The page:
Collecting and sharing up-to-date, accurate information is at the core of supply chain visibility. It can only work with standardized data that all trading partners can generate, exchange and understand. Industries are using GS1 Standards, the most widely used supply chain standards in the world, to provide the necessary data points, meet regulatory requirements where applicable (for example, in food and pharmaceutical products), enhance systems compatibility and make traceability more efficient.
GS1 Standards helps businesses uniquely identify companies, products, locations and assets in the supply chain and create a common language for sharing information between trading partners.
Unique product and location identification provides a clear picture
Using GS1 Standards, every product is uniquely identified with a GS1 Global Trade Item Number (GTIN) embedded in a barcode or radio frequency identification (RFID) tag. The GTIN is scanned at each location along the supply chain to automatically document the product’s arrival and departure, and to confirm inventory and transportation details. The locations – warehouses, distribution centers, stores, medical facilities and more – are also uniquely identified with Global Location Numbers (GLNs), making it possible to determine exactly where a product exists in transit or inventory, right down to a specific manufacturing plant, production line or retail shelf.
Data and systems interoperability is essential – and so is investment in the technology and systems required to process and exchange the standardized data. Success begins with diligent master data management to ensure accuracy and compatibility with the standards and trading partners’ systems. Companies relying on proprietary or paper-based inventory and ordering systems will need to update their infrastructure and perform a thorough data scrub, converting to digitized and standardized identifiers.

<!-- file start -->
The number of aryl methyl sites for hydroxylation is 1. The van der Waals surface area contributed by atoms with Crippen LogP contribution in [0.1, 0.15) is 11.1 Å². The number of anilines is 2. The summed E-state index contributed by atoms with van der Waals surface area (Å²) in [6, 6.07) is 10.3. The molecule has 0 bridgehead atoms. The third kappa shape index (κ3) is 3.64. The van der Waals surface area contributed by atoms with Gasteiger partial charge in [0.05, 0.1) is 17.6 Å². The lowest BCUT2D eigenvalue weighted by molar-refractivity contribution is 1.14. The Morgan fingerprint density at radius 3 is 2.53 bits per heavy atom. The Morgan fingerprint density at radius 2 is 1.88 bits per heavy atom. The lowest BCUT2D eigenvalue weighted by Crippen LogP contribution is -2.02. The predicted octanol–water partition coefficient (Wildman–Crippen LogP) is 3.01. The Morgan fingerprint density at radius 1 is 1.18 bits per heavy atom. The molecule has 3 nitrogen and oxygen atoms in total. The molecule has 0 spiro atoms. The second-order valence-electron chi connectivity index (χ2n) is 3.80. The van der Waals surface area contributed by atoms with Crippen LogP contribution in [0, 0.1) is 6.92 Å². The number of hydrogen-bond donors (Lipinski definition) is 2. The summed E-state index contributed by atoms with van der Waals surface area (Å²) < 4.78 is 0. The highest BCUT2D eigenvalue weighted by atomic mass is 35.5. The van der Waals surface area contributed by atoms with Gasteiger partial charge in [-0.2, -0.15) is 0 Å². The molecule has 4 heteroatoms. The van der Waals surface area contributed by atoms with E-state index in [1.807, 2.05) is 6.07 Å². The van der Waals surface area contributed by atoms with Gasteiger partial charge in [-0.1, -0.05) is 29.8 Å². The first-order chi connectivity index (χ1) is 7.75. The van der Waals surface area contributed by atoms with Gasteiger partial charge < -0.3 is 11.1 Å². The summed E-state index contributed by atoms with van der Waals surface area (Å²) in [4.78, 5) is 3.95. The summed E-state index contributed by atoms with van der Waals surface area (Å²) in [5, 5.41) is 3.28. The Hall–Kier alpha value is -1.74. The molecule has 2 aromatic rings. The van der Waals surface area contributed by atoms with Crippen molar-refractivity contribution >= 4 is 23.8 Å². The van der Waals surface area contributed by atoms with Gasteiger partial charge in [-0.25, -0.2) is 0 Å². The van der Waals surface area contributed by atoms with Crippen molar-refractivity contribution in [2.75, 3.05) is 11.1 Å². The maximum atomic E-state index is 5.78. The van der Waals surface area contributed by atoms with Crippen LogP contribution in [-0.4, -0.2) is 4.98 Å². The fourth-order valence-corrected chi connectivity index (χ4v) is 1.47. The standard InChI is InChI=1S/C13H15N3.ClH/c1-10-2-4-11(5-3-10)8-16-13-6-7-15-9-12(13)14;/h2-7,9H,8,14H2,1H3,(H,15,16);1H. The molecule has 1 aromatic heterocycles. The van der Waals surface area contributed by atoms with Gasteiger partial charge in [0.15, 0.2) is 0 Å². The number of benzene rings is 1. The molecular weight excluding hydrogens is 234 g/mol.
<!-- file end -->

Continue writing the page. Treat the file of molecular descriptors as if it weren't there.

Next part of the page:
Product identifiers (GTINs) and other key information can be embedded in various data carriers affixed to a product or package. The Universal Product Code (UPC) is a linear barcode, used for over 50 years. It can be scanned at any location in the supply chain.
RFID technology takes visibility a step further. According to researchers at the Auburn University RFID lab, using RFID technology can improve inventory visibility up to 99%. RFID allows suppliers and retailers to track products seamlessly, without a line of sight; one scan can capture an entire pallet or truckload of like items.
Even more advanced data carriers are being used today to offer deeper product information. The two-dimensional (2D) barcode can carry a broader set of data to offer consumers detailed product information and digitally linked experiences. Today’s shoppers are clamoring to know more about products – from country of origin to fair trade, sustainability and more. In an industry initiative known as Sunrise 2027, retailers have committed to implement 2D barcodes at point-of-sale by 2027, enabling better supply chain management and equipping information-hungry consumers with the details they crave.
Supply chain of the future
Companies striving to become more agile are developing strategies to pivot when circumstances change. They are investing in technology like automation and artificial intelligence (AI) to create efficiencies; in fact, Gartner predicts that by next year, at least 50% of large global companies will be using AI, advanced analytics and other new technologies in supply chain operations. When based on a foundation of standards, the data derived from and used to leverage these technologies will help transform supply chains to become more successful and resilient.
As suppliers and retailers adjust to new marketplace realities, inventory management and product traceability will be focal points for realizing efficiencies. The supply chain of the future will be digitally driven with added benefits of automation and technology. It will rely on global standards for synchronized electronic information exchange between trading partners, allowing companies to better plan and adapt for optimized business management – and potentially realize greater revenues